February 28, 2013
Watchdog organization Environmental Working Group (EWG) looked at 2011 water quality tests for over 200 municipal water systems that affect 100 million people in 43 states.
In their analysis published Wednesday, the group documents that all the systems had water polluted with chemicals called trihalomethanes—chemicals caused when chlorine, used as a disinfectant, mingles with rotting organic matter such as farm runoff or sewage.
While the EPA refers to these trihalomethanes as “disinfection byproducts,” EWG says they are “toxic trash.”
Trihalomethanes have been linked to a range of health problems including bladder cancer, colon and rectal cancer, birth defects, low birth weight and miscarriage.
While only the municipal water system of Davenport, Iowa showed levels that exceeded the upper legal limit the EPA established in 1998 of 80 parts per billion of trihalomethanes in drinking water, EWG points to multiple studies showing an increased risk of bladder cancer caused by much lower levels of trihalomethanes.
“New science makes a compelling case for stronger regulations and a stricter legal limit,” said Renee Sharp, a senior scientist at EWG and co-author of the analysis.
Further, EWG’s analysis notes that the levels of this “toxic trash” recorded are for annual averages, but there are likely contamination spikes, something of particular danger for pregnant women.
“Many people are likely exposed to far higher concentrations of trihalomethanes than anyone really knows,” stated Sharp. “For most water systems, trihalomethane contamination fluctuates from month to month, sometimes rising well beyond the legal limit set by the federal Environmental Protection Agency.”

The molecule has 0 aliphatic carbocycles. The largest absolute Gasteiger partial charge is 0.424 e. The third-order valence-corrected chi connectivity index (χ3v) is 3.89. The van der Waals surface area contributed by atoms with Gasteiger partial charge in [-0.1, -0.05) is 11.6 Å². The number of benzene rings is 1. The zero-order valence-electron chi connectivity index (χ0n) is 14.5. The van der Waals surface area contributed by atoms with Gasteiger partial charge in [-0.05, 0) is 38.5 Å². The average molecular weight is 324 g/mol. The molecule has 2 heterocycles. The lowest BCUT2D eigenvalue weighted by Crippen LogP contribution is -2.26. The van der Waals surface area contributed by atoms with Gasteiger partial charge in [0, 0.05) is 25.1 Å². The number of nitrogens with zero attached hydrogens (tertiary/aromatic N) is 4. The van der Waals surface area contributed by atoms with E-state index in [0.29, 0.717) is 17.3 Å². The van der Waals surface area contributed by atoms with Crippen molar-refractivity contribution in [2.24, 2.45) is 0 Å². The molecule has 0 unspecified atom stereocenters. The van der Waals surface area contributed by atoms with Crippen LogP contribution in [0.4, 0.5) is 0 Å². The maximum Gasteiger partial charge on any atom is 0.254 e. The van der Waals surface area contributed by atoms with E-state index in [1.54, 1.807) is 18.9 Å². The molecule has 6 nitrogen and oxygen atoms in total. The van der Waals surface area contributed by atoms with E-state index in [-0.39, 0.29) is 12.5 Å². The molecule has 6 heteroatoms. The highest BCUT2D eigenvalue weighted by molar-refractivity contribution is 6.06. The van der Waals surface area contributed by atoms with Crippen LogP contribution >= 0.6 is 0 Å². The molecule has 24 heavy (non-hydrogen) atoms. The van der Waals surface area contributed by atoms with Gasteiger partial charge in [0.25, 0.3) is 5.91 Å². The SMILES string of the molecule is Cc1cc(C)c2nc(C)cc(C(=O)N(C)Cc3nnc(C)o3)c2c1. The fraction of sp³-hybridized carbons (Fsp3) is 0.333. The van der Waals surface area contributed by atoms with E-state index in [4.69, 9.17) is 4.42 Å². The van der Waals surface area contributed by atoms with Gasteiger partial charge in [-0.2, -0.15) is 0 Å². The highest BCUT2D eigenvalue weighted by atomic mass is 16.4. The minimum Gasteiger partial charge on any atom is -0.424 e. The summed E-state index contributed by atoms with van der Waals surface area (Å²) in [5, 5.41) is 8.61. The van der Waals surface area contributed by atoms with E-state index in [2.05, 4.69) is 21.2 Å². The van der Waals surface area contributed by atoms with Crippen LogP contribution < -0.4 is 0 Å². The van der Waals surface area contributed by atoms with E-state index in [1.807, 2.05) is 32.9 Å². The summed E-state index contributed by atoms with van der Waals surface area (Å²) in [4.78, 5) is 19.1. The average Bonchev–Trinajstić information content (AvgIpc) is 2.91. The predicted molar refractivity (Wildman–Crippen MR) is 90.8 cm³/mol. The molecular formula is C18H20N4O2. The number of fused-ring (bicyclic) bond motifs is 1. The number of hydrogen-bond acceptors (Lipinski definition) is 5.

The problem with trihalomethanes arises because water treatment facilities are forced to deal with contaminants to begin with, so EWG says improvements, which are ultimately less costly, must be made to have cleaner source water.
Among EWG’s recommendations:
- Congress should reform farm policies to provide more funds to programs designed to keep agricultural pollutants such as manure, fertilizer, pesticides and soil out of tap water.
- Congress should renew the “conservation compliance” provisions of the 1985 farm bill by tying wetland and soil protection requirements to crop insurance programs, by requiring farm businesses that receive subsidies to update their conservation plans and by strengthening the government’s enforcement tools.
- Congress must allocate significant money to help repair and upgrade the nation’s water infrastructure.
- Source water protection programs should be significantly expanded, including efforts to prevent or reduce pollution of source waters and to conserve land in buffer zones around public water supplies. Financial support for these projects is crucial.